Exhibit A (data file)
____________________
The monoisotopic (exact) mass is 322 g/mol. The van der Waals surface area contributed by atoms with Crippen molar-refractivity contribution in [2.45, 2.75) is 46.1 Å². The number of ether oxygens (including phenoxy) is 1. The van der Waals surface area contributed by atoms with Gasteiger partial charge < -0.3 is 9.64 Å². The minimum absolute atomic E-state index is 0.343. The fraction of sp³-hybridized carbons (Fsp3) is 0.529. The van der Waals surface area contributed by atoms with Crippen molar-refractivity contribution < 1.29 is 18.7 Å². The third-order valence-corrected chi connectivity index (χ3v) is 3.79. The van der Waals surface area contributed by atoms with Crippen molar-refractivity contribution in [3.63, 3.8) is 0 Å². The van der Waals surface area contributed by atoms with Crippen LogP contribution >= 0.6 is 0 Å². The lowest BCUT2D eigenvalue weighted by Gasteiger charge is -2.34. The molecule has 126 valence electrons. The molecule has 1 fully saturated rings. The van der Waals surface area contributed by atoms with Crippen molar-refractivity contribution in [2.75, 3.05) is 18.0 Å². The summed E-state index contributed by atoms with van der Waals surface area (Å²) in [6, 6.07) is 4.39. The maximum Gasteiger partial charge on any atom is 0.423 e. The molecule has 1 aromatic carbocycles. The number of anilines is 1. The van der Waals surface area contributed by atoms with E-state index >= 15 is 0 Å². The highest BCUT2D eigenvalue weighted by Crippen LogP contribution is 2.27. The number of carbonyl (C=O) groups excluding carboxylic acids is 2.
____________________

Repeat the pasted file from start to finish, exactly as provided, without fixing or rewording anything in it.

The monoisotopic (exact) mass is 322 g/mol. The van der Waals surface area contributed by atoms with Crippen molar-refractivity contribution in [2.45, 2.75) is 46.1 Å². The number of ether oxygens (including phenoxy) is 1. The van der Waals surface area contributed by atoms with Gasteiger partial charge < -0.3 is 9.64 Å². The minimum absolute atomic E-state index is 0.343. The fraction of sp³-hybridized carbons (Fsp3) is 0.529. The van der Waals surface area contributed by atoms with Crippen molar-refractivity contribution < 1.29 is 18.7 Å². The third-order valence-corrected chi connectivity index (χ3v) is 3.79. The van der Waals surface area contributed by atoms with Crippen molar-refractivity contribution in [3.63, 3.8) is 0 Å². The van der Waals surface area contributed by atoms with Crippen LogP contribution >= 0.6 is 0 Å². The lowest BCUT2D eigenvalue weighted by Gasteiger charge is -2.34. The molecule has 126 valence electrons. The molecule has 1 fully saturated rings. The van der Waals surface area contributed by atoms with Crippen molar-refractivity contribution in [2.75, 3.05) is 18.0 Å². The summed E-state index contributed by atoms with van der Waals surface area (Å²) in [6, 6.07) is 4.39. The maximum Gasteiger partial charge on any atom is 0.423 e. The molecule has 1 aromatic carbocycles. The number of anilines is 1. The van der Waals surface area contributed by atoms with E-state index >= 15 is 0 Å². The highest BCUT2D eigenvalue weighted by Crippen LogP contribution is 2.27. The number of carbonyl (C=O) groups excluding carboxylic acids is 2.